Costs of the new technology factor in for the veterinary care centers. “Our goal is to add something new every year,” comments Dr. van Deijck, “either a device or new service — to expand our business.” But he adds that “inflation is huge,” and costs in the past two years have gone up dramatically, prompting a larger need to balance the benefits with the investment.

Dr. Willem-Jan van Deijck, DVM

Concerns and Challenges

Nationally, pet adoptions have increased significantly in recent years, especially during the COVID pandemic when people were forced to work from home. “With this increased demand for pet healthcare, there has been an increased pressure on staff to see as many patients as possible while maintaining a high standard of care,” comments Dr. Wolfersteig, whose Driftwood Animal Hospital has been in Daytona Beach for more than 60 years. “In veterinary medicine, we are currently seeing significant demand for veterinary care, but we also are experiencing a tight labor market for veterinarians and experienced technical staff,” he notes. “This has made it difficult to keep up with the demand we are experiencing for pet healthcare. Many times, our appointments have been booked out 3-4 weeks at a time.”

Dr. van Deijck at Pet Street also stresses the value of technicians in today’s healthcare profession. “I tell all my clients that I couldn’t do this without my technicians. I push them (the technicians) to do as much as possible.”

Workload, stress and burnout have become major issues of concern in the pet healthcare business. Across the nation, there is a significant shortage of veterinarians, estimated to reach 15,000 by 2030 according to a recent report from Animal Health Economics. “It’s not that there are not enough veterinarians graduating; it’s because of burnout,” says Dr. van Deijck.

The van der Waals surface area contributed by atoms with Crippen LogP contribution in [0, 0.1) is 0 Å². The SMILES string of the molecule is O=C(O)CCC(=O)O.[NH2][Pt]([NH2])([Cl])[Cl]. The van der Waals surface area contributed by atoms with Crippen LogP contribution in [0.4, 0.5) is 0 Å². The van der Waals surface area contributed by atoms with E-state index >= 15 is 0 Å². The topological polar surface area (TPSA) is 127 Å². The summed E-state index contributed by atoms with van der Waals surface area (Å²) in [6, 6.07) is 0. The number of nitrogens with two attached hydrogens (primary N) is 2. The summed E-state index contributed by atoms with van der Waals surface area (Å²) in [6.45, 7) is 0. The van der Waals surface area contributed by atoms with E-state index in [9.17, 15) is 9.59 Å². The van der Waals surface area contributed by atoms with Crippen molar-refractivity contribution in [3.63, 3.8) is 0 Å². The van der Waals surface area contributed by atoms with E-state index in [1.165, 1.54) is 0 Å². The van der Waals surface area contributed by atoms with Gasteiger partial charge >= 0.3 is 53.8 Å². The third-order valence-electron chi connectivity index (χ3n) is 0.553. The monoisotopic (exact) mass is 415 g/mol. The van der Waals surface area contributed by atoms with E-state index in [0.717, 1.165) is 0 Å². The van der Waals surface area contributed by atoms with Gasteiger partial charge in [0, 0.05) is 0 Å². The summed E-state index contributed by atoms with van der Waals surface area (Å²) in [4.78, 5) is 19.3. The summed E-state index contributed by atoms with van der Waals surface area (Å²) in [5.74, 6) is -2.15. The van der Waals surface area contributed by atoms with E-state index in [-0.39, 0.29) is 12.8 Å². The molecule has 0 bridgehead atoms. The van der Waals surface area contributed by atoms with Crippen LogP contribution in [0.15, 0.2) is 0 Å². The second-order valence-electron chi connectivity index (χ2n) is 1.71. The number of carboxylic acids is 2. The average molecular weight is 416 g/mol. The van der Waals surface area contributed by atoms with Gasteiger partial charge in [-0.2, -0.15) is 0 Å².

And COVID has made things worse. Dr. van Deijck finds that “since COVID, clients have become more aggressive, not just to veterinarians, but to technicians as well,” figuring that at least part of this stems from a strong emotional bond that owners have with their pets. He also believes that “social media is a big factor,” explaining that a client will readily post negative comments about one unfortunate experience but neglect to mention many positive ones.

“Compassion fatigue is another factor in veterinarian burnout,” explains Dr. Wolfersteig, such as having to “comfort a family that is saying goodbye to their longtime companion. Fortunately, our profession has been taking steps to help address this issue from Facebook support groups, education on how to recognize compassion fatigue, and even training veterinary social workers to help address mental health issues related to veterinary medicine.”

Pet Insurance

Dr. van Deijck believes the cost to insure pets and a lack of understanding of how pet insurance works has resulted in less usage in the United States.

But this is changing. According to the North American Pet Health Insurance Association, there were almost four million insured pets at the end of 2021, a 28.3%increase over 2020 and they expect this growth trend to continue.

Dr. Wolfersteing agrees. “The cost of pet care will only continue to increase into the future. Due to that, I see pet insurance playing a much larger role in our industry moving forward.”